This is a blog from the training, “Loving Freely“.
DAN CRAIN HAD THE PRIVILEGE OF SPEAKING AT DESIRE STREET’S “THRIVING LEADERS SERIES”   HTTP://WWW.DESIRESTREET.ORG/PARTNERS/THRIVING-LEADERS-SERIES/ . HE SPOKE ON A TOPIC CALLED THE “UNDERBELLY OF SERVICE: WHY THE FALSE SELF PLAGUES SO MANY MINISTRIES.”
YOU CAN WATCH THE PRESENTATION HERE: HTTPS://VIMEO.COM/219781733
THIS IS A BLOG SERIES BASED ON THE CONTENT HE PRESENTED AT THIS WORKSHOP. WE HOPE YOU FIND IT BENEFICIAL AS YOU LEARN TO SERVE THOSE ON THE MARGINS WELL!
YOU CAN REACH DAN AT DAN@REMERGE.ORG OR ON FACEBOOK AT DAN CRAIN – FACEBOOK.

 

(For those wondering, yes, this is me riding a cow in Bumpville, PA.)

 

“You were a bum in High School.” 

I could only nod in agreement and chuckle. The words were said by an older man who was the father to a girl I went to High School with after we ran into each other at a restaurant a few years after graduating from High School. He knew about me and in many ways I was a bum. 

I goofed off. I had terrible grades. I failed off the sports team a couple of times. I also did crazy things like ride our holstein dairy cows when I was bored after milking cows. I knew I had a brain, but never really applied myself. I falsely believed that I was a no good failure and developed a deep shame and self-hatred for myself. 

I was a failure in everything, except sports, particularly basketball. Basketball did something different for me. It felt really good during the game to shoot threes and watch them go in and to hear the crowd go wild and hear people say, “Way to go Danny-boy”. 

In those moments I wasn’t a failure. I wasn’t a bum. I was something. 

So I falsely accepted this lie, if I perform, I am good. If I do something meaningful, I am good.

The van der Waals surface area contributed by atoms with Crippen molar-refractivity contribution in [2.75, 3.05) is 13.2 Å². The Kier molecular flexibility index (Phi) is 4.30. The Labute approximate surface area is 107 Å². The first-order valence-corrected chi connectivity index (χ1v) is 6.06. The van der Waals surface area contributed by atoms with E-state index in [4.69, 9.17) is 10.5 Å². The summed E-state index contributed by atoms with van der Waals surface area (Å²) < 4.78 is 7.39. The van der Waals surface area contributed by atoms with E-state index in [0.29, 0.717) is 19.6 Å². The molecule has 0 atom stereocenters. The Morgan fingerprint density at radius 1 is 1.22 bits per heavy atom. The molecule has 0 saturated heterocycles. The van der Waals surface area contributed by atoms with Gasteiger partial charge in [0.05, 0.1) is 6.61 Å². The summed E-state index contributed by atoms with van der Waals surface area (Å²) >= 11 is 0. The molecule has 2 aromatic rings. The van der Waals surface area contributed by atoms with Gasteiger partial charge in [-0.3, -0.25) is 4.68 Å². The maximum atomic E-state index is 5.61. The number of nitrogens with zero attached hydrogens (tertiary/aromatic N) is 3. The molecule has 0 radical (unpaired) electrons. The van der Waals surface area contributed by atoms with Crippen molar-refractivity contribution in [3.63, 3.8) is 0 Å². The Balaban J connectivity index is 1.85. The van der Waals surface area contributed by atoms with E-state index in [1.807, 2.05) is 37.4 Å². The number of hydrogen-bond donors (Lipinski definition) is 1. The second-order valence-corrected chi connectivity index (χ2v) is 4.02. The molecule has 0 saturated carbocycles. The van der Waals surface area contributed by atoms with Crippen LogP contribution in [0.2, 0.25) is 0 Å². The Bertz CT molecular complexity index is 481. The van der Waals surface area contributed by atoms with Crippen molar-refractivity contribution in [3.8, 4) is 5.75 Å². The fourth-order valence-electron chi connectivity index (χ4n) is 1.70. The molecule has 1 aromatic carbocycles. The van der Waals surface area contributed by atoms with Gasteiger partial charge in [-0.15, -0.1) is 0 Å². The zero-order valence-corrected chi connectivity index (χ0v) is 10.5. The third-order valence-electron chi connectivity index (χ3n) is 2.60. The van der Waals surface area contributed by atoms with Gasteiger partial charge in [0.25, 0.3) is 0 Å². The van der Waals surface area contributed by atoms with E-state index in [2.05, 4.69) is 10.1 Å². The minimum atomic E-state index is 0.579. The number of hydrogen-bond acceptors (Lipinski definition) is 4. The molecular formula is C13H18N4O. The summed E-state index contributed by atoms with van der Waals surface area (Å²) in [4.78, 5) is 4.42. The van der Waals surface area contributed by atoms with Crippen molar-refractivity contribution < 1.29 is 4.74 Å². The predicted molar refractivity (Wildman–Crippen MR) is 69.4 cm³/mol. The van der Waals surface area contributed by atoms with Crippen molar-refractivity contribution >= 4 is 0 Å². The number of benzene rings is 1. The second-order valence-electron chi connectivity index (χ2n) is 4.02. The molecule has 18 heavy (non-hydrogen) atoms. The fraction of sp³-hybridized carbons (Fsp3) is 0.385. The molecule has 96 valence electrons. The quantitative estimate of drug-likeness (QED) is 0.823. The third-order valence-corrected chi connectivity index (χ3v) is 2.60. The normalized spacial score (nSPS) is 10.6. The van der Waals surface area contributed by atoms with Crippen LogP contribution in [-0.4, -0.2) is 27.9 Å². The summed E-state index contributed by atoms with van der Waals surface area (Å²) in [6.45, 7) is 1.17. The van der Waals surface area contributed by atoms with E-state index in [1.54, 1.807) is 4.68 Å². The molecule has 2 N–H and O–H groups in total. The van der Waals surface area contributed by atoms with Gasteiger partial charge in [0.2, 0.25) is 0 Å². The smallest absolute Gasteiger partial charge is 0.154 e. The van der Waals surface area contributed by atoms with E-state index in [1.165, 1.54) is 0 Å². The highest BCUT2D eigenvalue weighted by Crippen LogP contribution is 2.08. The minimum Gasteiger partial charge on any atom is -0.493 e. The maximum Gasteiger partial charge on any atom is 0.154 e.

So I became a performer in life because of the voices in the back of my brain constantly telling me that I am no good. The unfortunate thing is that when I went to college and Jesus completely changed my life and led me into ministry, this core lie was never dealt with. 

Ministry did something for me. It became a way of covering up the fact that I was not a failure. I was no longer a bum. I was a college graduate that was a successful youth pastor, or so I thought. My motives were less than pure in ministry and paralleled those of the older brother in the fields working to gain his Father’s approval. As long as I performed, I was good. 

This all came crashing down after I burned out and spent the next seven years outside of vocational ministry trying to discover who I was apart from ministry. 

My false self is like the older brother in the fields working in Luke 15 trying to prove my worth by what I do. It’s driven by the need to constantly prove itself because of the false belief that I am not the Fathers child. This then makes ministry a tool by which to show that I am good and loved by the Father. Listen to the words Jesus uses for the older brother, “Look! All these years I’ve been serving you, and never disobeyed your orders.” His motivation was un-pure and driven by the need to prove himself because of his core lie that he was a bum.

In this paradigm of false belief, there was no understanding of original glory. There was no awareness of the deep love of God that He had chosen me before the creation of the world to be holy and blameless in his sight. I wasn’t operating from creation, but from the fall, with the false belief that if I worked hard enough, I could gain the acceptance and approval of the Father and be good.